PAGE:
"Behind the camera, Barney Broomfield's cinematography conveys a dignity to street characters subsisting in an underground economy..." -- Thom Powers
A NATIONAL GEOGRAPHIC & CHANNEL FOUR FILM
Teams on away games often face a hostile home crowd, but none so blood-chilling as those braved by Albino United, a Tanzanian football team whose members all have the condition that affects skin pigmentation. In recent years, many albinos have been killed or maimed so that their body parts can be used by witchdoctors in potions and remedies. As World Cup fever sweeps Africa, Albino United head from Dar es Salaam to tour dangerous territories around Tanzania. They hope to convince the crowds that attitudes towards albinism must change.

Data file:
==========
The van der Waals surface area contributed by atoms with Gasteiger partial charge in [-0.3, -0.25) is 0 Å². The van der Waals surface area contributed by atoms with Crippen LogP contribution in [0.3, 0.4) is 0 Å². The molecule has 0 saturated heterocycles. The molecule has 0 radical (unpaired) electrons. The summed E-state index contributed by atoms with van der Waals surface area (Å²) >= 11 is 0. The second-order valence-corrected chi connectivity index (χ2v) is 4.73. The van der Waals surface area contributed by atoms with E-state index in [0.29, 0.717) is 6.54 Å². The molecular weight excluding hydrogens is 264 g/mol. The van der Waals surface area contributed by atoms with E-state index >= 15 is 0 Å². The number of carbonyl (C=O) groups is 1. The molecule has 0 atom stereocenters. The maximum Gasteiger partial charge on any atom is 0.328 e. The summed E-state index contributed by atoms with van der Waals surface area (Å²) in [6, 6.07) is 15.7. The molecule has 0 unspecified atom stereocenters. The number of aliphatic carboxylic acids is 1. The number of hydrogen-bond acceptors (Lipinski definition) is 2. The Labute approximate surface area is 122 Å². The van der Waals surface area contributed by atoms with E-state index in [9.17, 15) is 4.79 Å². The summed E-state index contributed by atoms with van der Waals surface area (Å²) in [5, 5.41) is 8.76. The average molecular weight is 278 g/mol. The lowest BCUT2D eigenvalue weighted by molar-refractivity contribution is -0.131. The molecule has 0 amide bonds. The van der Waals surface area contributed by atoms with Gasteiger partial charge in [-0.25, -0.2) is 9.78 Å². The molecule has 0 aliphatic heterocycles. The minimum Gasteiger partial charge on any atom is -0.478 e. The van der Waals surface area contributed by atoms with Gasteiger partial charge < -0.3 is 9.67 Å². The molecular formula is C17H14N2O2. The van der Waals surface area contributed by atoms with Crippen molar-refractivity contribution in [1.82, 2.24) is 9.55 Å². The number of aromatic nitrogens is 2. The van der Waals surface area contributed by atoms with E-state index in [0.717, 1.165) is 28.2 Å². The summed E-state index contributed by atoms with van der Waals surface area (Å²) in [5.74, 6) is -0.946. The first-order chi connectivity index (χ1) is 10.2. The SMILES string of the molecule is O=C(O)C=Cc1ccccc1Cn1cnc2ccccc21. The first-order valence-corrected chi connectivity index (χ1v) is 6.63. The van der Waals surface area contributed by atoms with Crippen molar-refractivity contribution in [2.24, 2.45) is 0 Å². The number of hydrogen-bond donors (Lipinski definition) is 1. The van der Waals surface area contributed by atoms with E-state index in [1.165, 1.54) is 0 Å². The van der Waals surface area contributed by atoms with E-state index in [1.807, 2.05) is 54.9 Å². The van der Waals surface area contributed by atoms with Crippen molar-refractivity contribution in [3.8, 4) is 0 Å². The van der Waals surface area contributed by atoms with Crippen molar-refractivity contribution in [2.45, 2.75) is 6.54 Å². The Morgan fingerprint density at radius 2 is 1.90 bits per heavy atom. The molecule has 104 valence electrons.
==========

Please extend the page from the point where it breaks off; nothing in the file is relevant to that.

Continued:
"Impeccably researched, sensitively handled and engagingly peopled...Albino United is much more than your standard tale of triumph over adversity." -- TimeOut Critic's Choice
A CRASH COURSE PRODUCTION
"Best friends, Stephen and Boniface, are two Congolese refugees who have escaped their war-ravaged country with their lives. Barely, Escaping to Meheba Refugee Settlement, Zambia, the two must face new challenges, not least of which is trying not to fall in love. Life in the camp is supposed to make life better for refugees and to deliver self-determination. The reality is far from inspiring, as their lives splinter and converge and Stephen is offered a chance to resettle in Europe, while Boniface must watch as the departure draws near." -- Variety